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Friday, 15 April 2016

GOLDMAN SACHS - Not Too Big to Jail



Goldman Sachs to pay

 $5 billion in U.S.

 Justice Dept mortgage

 bond pact



Goldman Sachs Group Inc (GS.N) has agreed to pay $5.06 billion to settle claims that it misled mortgage bond investors during the financial crisis, the U.S. Department of Justice said on Monday.
The settlement, which Goldman disclosed in January, stems from the firm's conduct in packaging, securitization, marketing and sale of residential mortgage-backed securities between 2005 and 2007, the Justice Department said.
Investors suffered billions of dollars in losses from the securities bought during the period, the department said.
The settlement comprises a $2.385 billion civil penalty and $1.8 billion in other relief, including funds for homeowners whose mortgages exceed the value of their property, as well as distressed borrowers. It also preserves the government's ability to bring criminal charges against Goldman and does not release any individuals from potential criminal or civil liability, the Justice Department said.
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How Saudi Arabia plans to shake up its economy

In late February, several hundred Saudi officials, company executives and foreign consultants gathered in a luxury Riyadh hotel to discuss how Saudi Arabia’s economy could survive an era of cheap oil. One company manager at the event told Reuters that officials from about 30 Saudi government bodies manned booths in which they described their challenges. Corporate bosses were encouraged to “figure out ways to do partnerships to address those needs, to offer feedback, to complain, and to plan future ventures or even just future meetings,” the manager said. “It was like a private sector version of a national parliament.” The workshop was part of Saudi government attempts to work out how to restructure the economy so it no longer relies on oil. The National Transformation Plan (NTP), as Riyadh has dubbed the changes, is […]

U.S. says China to end export subsidies in seven sectors

An employee works at a garment factory, which exports products to Europe, in Hefei, Anhui province January 19, 2015. China has agreed to scrap controversial export subsidies on a range of products from metals to agriculture and textiles, the U.S. Trade Representative said on Thursday. In a deal coinciding with global economic meetings in Washington, the trade representative’s office said China had agreed to end a program known as its “demonstration bases-common service platform” in which it provides export subsidies to Chinese companies in seven economic sectors. The agreement is a step by Beijing to reduce trade frictions with the United States that range from steel and agricultural products to technology and banking. It comes about a year after the United States filed a complaint with the World Trade Organization about the program, alleging “unfair, prohibited export subsidies to a large range of Chinese manufacturers and producers.” “This agreement […]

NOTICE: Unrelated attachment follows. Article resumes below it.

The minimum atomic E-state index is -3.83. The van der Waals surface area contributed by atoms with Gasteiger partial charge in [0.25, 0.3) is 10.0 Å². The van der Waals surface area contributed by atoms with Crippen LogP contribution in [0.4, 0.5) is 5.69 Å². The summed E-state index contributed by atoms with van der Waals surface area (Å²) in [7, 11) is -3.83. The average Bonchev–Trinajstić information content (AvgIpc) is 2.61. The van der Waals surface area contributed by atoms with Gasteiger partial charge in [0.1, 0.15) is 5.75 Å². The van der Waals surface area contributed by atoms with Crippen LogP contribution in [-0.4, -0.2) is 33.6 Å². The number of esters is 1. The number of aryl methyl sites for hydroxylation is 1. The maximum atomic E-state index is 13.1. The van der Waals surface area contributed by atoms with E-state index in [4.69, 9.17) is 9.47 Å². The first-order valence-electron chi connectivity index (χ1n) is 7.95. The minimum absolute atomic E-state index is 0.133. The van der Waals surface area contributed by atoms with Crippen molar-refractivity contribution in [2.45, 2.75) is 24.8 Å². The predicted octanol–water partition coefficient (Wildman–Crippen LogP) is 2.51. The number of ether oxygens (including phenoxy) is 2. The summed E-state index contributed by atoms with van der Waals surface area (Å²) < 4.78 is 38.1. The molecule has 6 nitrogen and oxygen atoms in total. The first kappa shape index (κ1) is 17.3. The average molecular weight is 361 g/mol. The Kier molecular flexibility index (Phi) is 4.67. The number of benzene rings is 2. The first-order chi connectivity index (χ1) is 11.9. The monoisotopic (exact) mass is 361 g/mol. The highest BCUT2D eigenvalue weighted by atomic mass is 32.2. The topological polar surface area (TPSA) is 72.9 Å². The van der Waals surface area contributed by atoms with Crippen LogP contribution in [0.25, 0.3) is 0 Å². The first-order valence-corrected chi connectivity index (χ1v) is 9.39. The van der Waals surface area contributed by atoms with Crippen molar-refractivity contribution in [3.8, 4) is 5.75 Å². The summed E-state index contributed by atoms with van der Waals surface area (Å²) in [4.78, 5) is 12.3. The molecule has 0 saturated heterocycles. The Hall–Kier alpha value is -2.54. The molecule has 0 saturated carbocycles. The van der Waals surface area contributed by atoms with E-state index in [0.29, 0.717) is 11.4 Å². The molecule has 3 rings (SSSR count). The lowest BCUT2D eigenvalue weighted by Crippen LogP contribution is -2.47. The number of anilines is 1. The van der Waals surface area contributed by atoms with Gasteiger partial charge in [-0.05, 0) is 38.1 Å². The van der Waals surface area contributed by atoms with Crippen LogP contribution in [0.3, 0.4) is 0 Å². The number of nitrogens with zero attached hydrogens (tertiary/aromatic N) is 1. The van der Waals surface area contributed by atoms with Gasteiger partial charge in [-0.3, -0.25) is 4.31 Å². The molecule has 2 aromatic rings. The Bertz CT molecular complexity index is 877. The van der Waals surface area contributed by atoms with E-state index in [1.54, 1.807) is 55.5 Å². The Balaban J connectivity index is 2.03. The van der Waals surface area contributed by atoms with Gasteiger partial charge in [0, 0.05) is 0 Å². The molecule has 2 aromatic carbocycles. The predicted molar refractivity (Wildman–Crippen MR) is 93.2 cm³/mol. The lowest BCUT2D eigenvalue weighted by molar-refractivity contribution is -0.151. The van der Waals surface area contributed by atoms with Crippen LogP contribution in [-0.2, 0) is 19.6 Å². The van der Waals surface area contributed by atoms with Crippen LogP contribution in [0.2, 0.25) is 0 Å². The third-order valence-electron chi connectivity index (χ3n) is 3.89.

PetroChina Unit Plans Startup of New Canadian Oil-Sands Plant

The Canadian unit of one of China’s largest oil and gas companies is on track to start operations at a new 35,000-barrel-per-day oil-sands plant later this year despite crude prices being below break-even levels for the project, a senior executive said. PetroChina Co.’s Brion Energy unit plans to begin steaming operations at its MacKay River oil-sands site in northern Alberta later this year and produce first oil in early in 2017, Bob Shepherd, Brion’s executive vice president, said in an interview. “We fully expect to start it up this fall,” pending final approval from parent company PetroChina, Mr. Shepherd said. The startup will mark the first production from PetroChina’s nearly 5 billion-Canadian-dollar ($3.9 billion) investment in two oil-sands projects in northern Alberta. The MacKay River project received approval in 2011 from Alberta provincial regulators […]

OPEC trims 2016 oil demand growth, says its output rises slightly


Image result for opec cartoons

OPEC on Wednesday predicted global demand for its crude oil will be less than previously thought in 2016 as consumption slows down, increasing the excess supply on the market this year. The monthly report from the Organization of the Petroleum Exporting Countries lowered its forecast of world oil demand growth by 50,000 barrels per day (bpd) and said further downward revisions could follow. OPEC pumped 32.25 million bpd in March, the group said citing secondary sources, up about 15,000 bpd from February. The report points to a 790,000-bpd excess supply in 2016 if the group keeps pumping at March’s rate, up from 760,000 bpd implied in last month’s report. (Reporting by Alex Lawler; Editing by Keith Weir)

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